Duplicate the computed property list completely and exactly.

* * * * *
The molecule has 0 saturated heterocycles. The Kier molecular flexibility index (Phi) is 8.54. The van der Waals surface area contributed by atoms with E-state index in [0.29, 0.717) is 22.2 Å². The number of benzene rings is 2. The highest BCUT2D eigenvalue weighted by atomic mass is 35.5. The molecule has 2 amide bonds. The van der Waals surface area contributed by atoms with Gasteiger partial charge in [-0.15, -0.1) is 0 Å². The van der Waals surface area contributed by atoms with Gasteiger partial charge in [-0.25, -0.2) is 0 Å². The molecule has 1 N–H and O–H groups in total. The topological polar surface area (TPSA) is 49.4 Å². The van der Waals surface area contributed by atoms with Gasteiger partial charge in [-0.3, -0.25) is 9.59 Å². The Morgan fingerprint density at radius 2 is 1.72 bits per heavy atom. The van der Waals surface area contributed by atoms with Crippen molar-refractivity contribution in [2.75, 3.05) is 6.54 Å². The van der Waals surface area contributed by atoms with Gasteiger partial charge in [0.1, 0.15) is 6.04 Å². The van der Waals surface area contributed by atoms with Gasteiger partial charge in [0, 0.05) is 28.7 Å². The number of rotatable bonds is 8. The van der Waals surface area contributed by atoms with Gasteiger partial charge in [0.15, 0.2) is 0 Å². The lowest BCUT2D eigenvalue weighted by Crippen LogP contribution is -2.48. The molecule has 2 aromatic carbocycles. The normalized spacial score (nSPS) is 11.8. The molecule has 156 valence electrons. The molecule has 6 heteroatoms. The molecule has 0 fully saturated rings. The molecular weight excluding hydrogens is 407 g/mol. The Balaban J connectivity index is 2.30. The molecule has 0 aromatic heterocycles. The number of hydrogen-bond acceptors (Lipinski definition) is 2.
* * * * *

The molecule has 0 saturated heterocycles. The Kier molecular flexibility index (Phi) is 8.54. The van der Waals surface area contributed by atoms with E-state index in [0.29, 0.717) is 22.2 Å². The number of benzene rings is 2. The highest BCUT2D eigenvalue weighted by atomic mass is 35.5. The molecule has 2 amide bonds. The van der Waals surface area contributed by atoms with Gasteiger partial charge in [-0.15, -0.1) is 0 Å². The van der Waals surface area contributed by atoms with Gasteiger partial charge in [-0.25, -0.2) is 0 Å². The molecule has 1 N–H and O–H groups in total. The topological polar surface area (TPSA) is 49.4 Å². The van der Waals surface area contributed by atoms with Gasteiger partial charge in [-0.3, -0.25) is 9.59 Å². The Morgan fingerprint density at radius 2 is 1.72 bits per heavy atom. The van der Waals surface area contributed by atoms with Crippen molar-refractivity contribution in [2.75, 3.05) is 6.54 Å². The van der Waals surface area contributed by atoms with Gasteiger partial charge in [0.1, 0.15) is 6.04 Å². The van der Waals surface area contributed by atoms with Gasteiger partial charge in [0, 0.05) is 28.7 Å². The number of rotatable bonds is 8. The van der Waals surface area contributed by atoms with Gasteiger partial charge in [0.15, 0.2) is 0 Å². The lowest BCUT2D eigenvalue weighted by Crippen LogP contribution is -2.48. The molecule has 2 aromatic carbocycles. The normalized spacial score (nSPS) is 11.8. The molecule has 156 valence electrons. The molecule has 6 heteroatoms. The molecule has 0 fully saturated rings. The molecular weight excluding hydrogens is 407 g/mol. The Balaban J connectivity index is 2.30. The molecule has 0 aromatic heterocycles. The number of hydrogen-bond acceptors (Lipinski definition) is 2.